Punish the hungry; it’s their fault

What’s even worse than blaming people for something that isn’t their fault is punishing them for it.

And that’s exactly what the U.S. House Republicans are trying to do to food-stamp recipients. On Sept. 19, all but 15 Republicans in the House voted to cut $39 million from the food-stamp program during the next 10 years. The vote was 217 to 210. No Democrats voted for the mean-spirited measure, and the 15 Republicans who voted against it deserve our applause. The three Republicans from Minnesota (Bachmann, Kline, Paulsen) voted for the cuts. Have they no shame?

Action on the cuts now proceeds to the U.S. Senate. President Obama has threatened to veto the bill. Let us hope so.

Tea-Party extremists, led by Rep. Eric Cantor, claim the food-stamp program is out of control. What’s really out of control are well heeled (and well fed) politicians, like Cantor, who treat the working poor like distasteful pests.

Here are the facts: A virtual economic melt-down in 2008 caused mainly by Wall Street excesses sent this country to the brink. Unemployment skyrocketed. Those struggling below the poverty level increased to 49 million people. As the economy slowly improved, Wall Street and the wealthiest have made out like bandits while most people’s incomes have stagnated or declined – that is, those people who were fortunate enough to find any jobs at all. Some have no choice but to work part-time or low-wage jobs, leaving them struggling to pay bills and survive. Far and wide, parents and children are going hungry.

About 3.8 million people will lose food stamps if those House Republicans have their way. Nearly half of food-stamp recipients are children and about 10 percent are seniors and/or disabled, according to the U.S. Department of Agriculture.

It is true the cost of the food-stamp program has more than doubled since 2008, from $38 billion to $78 billion a year. As of now, the number of people on food stamps (at its peak about 47 million) appears to be leveling off as the economy improves. The Congressional Budget Office estimates that within a decade the number of recipients will drop to about 34 million, at which time the program will cost less than it does now. By the way, one interesting fact about food stamps is for every dollar spent, $1.72 is generated in general economic activity, according to Moody’s Analytics.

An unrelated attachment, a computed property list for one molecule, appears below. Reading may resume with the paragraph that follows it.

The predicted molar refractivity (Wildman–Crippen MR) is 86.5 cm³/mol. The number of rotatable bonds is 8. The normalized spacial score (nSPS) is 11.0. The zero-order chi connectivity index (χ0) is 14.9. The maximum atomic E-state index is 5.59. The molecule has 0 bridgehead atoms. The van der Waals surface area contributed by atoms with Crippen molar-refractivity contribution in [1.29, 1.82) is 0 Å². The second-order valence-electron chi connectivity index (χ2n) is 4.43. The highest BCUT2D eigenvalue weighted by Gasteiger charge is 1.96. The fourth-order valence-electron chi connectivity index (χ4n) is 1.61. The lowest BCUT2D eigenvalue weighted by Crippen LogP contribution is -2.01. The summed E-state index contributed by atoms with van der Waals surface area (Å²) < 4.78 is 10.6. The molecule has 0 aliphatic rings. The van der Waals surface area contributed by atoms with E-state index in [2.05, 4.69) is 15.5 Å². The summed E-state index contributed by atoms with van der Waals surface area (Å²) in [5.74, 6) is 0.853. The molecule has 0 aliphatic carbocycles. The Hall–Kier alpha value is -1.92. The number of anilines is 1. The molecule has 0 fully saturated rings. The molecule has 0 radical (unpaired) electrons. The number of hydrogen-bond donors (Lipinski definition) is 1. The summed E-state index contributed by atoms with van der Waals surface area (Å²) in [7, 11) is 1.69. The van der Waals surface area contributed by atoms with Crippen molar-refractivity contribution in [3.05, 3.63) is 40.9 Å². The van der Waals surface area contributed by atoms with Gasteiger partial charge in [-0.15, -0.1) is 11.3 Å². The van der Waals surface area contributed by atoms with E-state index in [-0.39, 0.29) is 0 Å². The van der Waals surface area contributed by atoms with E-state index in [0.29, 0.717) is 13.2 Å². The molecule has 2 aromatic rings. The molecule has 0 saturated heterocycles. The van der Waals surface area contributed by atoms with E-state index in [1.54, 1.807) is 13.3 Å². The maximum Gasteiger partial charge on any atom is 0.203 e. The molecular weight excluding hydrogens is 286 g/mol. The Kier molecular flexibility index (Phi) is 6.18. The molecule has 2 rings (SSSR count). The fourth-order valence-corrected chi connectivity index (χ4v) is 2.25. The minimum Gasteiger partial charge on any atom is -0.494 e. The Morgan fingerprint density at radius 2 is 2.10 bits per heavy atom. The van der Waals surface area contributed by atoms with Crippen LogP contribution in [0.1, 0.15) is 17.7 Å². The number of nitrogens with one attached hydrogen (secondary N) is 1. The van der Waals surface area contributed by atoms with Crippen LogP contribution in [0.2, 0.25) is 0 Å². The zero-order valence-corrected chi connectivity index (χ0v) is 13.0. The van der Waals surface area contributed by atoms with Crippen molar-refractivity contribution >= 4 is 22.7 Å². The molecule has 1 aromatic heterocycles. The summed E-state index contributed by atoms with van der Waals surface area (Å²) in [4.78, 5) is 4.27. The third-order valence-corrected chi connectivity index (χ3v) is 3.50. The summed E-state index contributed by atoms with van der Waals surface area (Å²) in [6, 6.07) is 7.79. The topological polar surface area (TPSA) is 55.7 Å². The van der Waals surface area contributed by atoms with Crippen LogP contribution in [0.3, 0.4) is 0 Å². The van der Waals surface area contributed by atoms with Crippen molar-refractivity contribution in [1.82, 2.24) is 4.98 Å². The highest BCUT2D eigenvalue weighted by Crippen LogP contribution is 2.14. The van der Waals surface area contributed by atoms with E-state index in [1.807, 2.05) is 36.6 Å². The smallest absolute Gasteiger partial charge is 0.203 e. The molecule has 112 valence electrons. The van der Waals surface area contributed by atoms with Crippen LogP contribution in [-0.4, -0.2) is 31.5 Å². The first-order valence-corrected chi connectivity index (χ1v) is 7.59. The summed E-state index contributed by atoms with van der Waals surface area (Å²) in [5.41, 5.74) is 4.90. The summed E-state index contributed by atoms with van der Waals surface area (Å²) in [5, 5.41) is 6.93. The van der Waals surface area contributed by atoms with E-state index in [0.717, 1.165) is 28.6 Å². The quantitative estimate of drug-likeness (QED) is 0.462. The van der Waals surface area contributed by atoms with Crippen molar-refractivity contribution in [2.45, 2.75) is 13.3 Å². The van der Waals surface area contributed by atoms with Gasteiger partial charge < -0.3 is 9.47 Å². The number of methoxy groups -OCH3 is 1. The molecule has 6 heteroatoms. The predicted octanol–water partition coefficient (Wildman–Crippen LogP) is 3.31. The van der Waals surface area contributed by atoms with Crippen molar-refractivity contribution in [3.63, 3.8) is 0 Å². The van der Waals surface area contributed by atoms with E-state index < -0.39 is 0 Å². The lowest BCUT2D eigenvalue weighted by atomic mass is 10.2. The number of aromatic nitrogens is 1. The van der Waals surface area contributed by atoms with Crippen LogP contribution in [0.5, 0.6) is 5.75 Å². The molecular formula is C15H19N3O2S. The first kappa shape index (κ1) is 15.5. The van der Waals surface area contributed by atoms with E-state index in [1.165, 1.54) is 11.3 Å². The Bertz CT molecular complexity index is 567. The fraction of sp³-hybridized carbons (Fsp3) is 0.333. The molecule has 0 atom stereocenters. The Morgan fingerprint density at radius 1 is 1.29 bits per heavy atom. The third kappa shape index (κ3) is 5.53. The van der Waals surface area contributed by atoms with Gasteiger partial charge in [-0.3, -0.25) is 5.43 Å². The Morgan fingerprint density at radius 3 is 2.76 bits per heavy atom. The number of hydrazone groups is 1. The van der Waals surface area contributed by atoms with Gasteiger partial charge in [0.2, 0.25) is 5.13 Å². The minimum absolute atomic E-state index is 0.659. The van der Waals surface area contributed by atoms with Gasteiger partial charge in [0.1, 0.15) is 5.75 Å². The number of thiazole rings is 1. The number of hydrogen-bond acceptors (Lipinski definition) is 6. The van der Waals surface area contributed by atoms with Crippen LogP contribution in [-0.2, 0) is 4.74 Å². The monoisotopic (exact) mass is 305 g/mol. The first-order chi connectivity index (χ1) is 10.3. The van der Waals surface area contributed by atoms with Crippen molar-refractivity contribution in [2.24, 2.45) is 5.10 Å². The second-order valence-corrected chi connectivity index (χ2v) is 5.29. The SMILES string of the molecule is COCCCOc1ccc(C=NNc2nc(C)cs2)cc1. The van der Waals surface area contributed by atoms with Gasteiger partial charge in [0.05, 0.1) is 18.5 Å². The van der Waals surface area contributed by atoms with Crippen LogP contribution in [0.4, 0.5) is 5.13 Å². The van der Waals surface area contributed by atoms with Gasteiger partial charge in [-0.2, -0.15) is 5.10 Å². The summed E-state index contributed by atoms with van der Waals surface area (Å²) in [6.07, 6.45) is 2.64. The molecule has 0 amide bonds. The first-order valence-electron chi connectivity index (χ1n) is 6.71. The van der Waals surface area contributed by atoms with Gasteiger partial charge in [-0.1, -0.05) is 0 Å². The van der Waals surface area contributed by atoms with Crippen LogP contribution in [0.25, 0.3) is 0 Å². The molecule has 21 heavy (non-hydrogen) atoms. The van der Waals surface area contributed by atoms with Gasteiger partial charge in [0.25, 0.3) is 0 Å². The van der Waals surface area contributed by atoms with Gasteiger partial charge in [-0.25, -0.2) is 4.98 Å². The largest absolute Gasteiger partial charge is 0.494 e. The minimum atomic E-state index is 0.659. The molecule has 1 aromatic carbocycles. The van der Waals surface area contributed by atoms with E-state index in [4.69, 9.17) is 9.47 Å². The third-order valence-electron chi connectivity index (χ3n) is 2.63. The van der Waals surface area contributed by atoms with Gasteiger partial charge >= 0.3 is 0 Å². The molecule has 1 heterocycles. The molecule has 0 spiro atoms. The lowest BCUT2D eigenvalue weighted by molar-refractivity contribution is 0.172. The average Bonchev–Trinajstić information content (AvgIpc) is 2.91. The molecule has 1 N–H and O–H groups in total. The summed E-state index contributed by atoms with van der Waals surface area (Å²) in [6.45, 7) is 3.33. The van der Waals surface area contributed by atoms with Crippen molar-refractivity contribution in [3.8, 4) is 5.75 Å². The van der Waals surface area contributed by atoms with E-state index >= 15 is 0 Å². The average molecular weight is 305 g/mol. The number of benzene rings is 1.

Those in favor of cuts and tighter eligibility requirements point to rampant fraud in the program. Of course, any abuse is wrong. However, in fact, studies show 98 percent of recipients truly qualify under guidelines, and only 1 to 2 percent of recipients cheat or “traffic” in food stamps (sell them for money). That abuse has declined drastically after most states switched from stamps to debit cards. This charge of food-stamp fraud is so much like the allegations of widespread voting fraud used by losers to justify outrageous voter-suppression efforts.

What’s really sad about these cuts is they are part of a long-cherished plan instigated by conservatives who believe government should drastically cut, privatize or abolish social programs. They include – among many others – Social Security, Medicare, ObamaCare and food stamps. The conservative rationale is unfettered free-market forces will naturally provide jobs and living security for all people willing to work. Government, they claim, just gets in the way of that anything-goes utopia. Government, they swear, is the real culprit; it coddles do-nothings and creates dependency. (Never mind corporate welfare.) That is why Tea Party ultra-right-wingers, do-nothings like Sen. Ted Cruz, are not the least concerned about an imminent government shut-down. Some, fiddling while Rome burns, would be thrilled by a paralyzed government.

Meantime, back in the real world, Americans who believe in a social contract (that we are all in this together and should help one another) must continue to fight for jobs, affordable education, access to health care and food for the hungry.

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About Author

Dennis Dalman
Dennis Dalman

News@TheNewsleaders.com Editor I was born and raised in South St. Cloud, graduated from St. Cloud Tech High School, then graduated from St. Cloud State University with a degree in English (emphasis on American and British literature) and mass communications (emphasis on print journalism). I studied in London, England for a year (1980-81) where I concentrated on British literature, political science, the history of Great Britain and wrote a book-length study of the British writer V.S. Naipaul. I have been a reporter and weekly columnist for more than 30 years and worked for 16 of those years for the Alexandria Echo Press.

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